These approaches have had results, but, as the numbers show, they have not solved the problem.Moreover, supplementation, the most commonly used intervention, is on the decline, because it has often been implemented alongside polio immunization campaigns that are winding down in many countries.
Experiences in India with these three interventions illustrate how difficult it is to get public health programs working on the ground. Although the country launched one of the world's first supplementation programs to fight blindness in 1970, only a small percentage of children now receive the recommended twice-yearly dosages of vitamin A, and coverage varies greatly by state and by income level.
Supplementation programs in India also suffer from a lack of support from India's medical establishment- which, despite widespread evidence- has not uniformly endorsed vitamin A's link to mortality, and has displayed a preference for fortification and foodbased approaches over supplementation. Unfortunately, India's highly decentralized food-processing systems and varied diets hamper these other approaches, as well. Despite many innovative attempts and pilot projects with foods that range from rice, to tea, to fortified candies, less than one percent of food in India is fortified with vitamin A or any other micronutrient. India's low meat and dairy consumption increases the likelihood that people, especially the poor, will get enough vitamin A from their diet alone.
New advances in biotechnology have generated the possibility that foods genetically modified to express excess amounts of vitamin A may be an alternative. To assesses the potential of this approach, the U.S. Agency for International Development and the International Center for Tropical Agriculture asked RFF to look at one potential option: biofortification of mustard seed with vitamin A. (This article is based on a new RFF report, Closing India's Nutrition Gap: The Role of Golden Mustard in Fighting Vitamin A Deficiency, by the authors. See www.rff.org/rff/goldenmustard.)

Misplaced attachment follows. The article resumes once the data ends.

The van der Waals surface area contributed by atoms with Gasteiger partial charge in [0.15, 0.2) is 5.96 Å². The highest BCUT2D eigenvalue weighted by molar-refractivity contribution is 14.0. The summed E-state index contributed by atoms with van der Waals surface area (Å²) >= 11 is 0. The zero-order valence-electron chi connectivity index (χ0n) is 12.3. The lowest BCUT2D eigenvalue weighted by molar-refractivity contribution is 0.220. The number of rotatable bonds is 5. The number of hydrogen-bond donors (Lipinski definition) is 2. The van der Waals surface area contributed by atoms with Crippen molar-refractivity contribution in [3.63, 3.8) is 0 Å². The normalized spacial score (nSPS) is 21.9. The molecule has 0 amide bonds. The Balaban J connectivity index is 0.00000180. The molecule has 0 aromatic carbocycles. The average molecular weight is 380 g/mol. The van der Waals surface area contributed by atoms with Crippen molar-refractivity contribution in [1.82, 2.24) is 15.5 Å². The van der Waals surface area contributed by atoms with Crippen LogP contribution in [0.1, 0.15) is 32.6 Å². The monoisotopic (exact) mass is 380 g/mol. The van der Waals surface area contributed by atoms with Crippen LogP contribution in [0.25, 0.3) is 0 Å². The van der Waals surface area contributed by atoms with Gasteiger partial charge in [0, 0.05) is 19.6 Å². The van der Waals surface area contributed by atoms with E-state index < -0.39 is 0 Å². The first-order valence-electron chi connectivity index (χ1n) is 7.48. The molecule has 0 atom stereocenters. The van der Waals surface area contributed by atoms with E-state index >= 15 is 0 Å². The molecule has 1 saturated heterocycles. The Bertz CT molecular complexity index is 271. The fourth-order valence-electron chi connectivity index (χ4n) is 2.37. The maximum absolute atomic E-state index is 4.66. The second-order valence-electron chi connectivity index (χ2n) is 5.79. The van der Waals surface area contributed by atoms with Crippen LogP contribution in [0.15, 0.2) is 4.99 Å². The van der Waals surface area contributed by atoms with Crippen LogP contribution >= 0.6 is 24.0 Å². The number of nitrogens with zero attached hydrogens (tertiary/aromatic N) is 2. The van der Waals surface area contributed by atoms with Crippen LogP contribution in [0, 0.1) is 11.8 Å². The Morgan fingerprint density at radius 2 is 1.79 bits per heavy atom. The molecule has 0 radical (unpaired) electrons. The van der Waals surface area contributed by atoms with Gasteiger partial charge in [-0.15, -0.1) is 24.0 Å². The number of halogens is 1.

Why mustard? Cooking oil from pressed mustard seed is commonly used in northern India where VAD is most widely prevalent, especially among poor rural families that are often underserved by supplementation programs. Another advantage is that vitamin A is more easily digested when consumed with a moderate amount of fat, such as edible oil. In recent years, the Monsanto Company and The Energy and Resource Institute (TERI) in India- building on Monsanto's experience biofortifiying canola oil, a close genetic relative to mustard, with vitamin A- succeeded in expressing high levels of beta-carotene in mustard seeds. The technology involved is similar to that used to develop the better-known "golden rice." Once pressed, the biofortified mustard oil retains high levels of betacarotene, which is what gives the oil, like rice, its dark golden color. The fortified oil can provide far more vitamin A per serving than through traditional means.